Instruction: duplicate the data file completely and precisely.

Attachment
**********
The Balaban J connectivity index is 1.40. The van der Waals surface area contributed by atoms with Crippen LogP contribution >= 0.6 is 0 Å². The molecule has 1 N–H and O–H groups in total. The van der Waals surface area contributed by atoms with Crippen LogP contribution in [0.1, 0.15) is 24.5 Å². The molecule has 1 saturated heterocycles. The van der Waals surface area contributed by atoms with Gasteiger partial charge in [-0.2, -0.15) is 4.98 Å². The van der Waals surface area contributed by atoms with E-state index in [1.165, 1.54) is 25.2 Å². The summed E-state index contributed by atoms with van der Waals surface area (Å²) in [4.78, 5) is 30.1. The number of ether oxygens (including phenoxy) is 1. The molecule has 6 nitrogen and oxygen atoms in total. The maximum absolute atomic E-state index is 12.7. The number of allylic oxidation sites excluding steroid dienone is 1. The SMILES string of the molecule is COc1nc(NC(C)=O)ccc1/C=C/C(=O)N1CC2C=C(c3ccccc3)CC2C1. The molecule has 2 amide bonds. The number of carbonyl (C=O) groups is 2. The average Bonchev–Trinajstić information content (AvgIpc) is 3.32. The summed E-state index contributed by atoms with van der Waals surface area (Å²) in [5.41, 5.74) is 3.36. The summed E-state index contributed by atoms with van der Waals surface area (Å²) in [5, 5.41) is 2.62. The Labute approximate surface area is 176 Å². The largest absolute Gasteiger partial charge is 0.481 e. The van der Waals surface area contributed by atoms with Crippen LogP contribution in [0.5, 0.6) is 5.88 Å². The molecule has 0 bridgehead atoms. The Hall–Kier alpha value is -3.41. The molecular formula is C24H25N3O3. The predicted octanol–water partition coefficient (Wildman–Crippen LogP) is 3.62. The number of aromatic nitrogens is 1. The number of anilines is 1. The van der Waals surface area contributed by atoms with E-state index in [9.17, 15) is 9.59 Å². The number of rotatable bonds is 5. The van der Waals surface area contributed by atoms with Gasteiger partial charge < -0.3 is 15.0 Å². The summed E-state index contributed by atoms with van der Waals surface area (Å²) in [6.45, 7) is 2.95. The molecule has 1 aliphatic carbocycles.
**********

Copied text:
The Balaban J connectivity index is 1.40. The van der Waals surface area contributed by atoms with Crippen LogP contribution >= 0.6 is 0 Å². The molecule has 1 N–H and O–H groups in total. The van der Waals surface area contributed by atoms with Crippen LogP contribution in [0.1, 0.15) is 24.5 Å². The molecule has 1 saturated heterocycles. The van der Waals surface area contributed by atoms with Gasteiger partial charge in [-0.2, -0.15) is 4.98 Å². The van der Waals surface area contributed by atoms with E-state index in [1.165, 1.54) is 25.2 Å². The summed E-state index contributed by atoms with van der Waals surface area (Å²) in [4.78, 5) is 30.1. The number of ether oxygens (including phenoxy) is 1. The molecule has 6 nitrogen and oxygen atoms in total. The maximum absolute atomic E-state index is 12.7. The number of allylic oxidation sites excluding steroid dienone is 1. The SMILES string of the molecule is COc1nc(NC(C)=O)ccc1/C=C/C(=O)N1CC2C=C(c3ccccc3)CC2C1. The molecule has 2 amide bonds. The number of carbonyl (C=O) groups is 2. The average Bonchev–Trinajstić information content (AvgIpc) is 3.32. The summed E-state index contributed by atoms with van der Waals surface area (Å²) in [5.41, 5.74) is 3.36. The summed E-state index contributed by atoms with van der Waals surface area (Å²) in [5, 5.41) is 2.62. The Labute approximate surface area is 176 Å². The largest absolute Gasteiger partial charge is 0.481 e. The van der Waals surface area contributed by atoms with Crippen LogP contribution in [0.5, 0.6) is 5.88 Å². The molecule has 0 bridgehead atoms. The Hall–Kier alpha value is -3.41. The molecular formula is C24H25N3O3. The predicted octanol–water partition coefficient (Wildman–Crippen LogP) is 3.62. The number of aromatic nitrogens is 1. The number of anilines is 1. The van der Waals surface area contributed by atoms with E-state index in [9.17, 15) is 9.59 Å². The number of rotatable bonds is 5. The van der Waals surface area contributed by atoms with Gasteiger partial charge < -0.3 is 15.0 Å². The summed E-state index contributed by atoms with van der Waals surface area (Å²) in [6.45, 7) is 2.95. The molecule has 1 aliphatic carbocycles.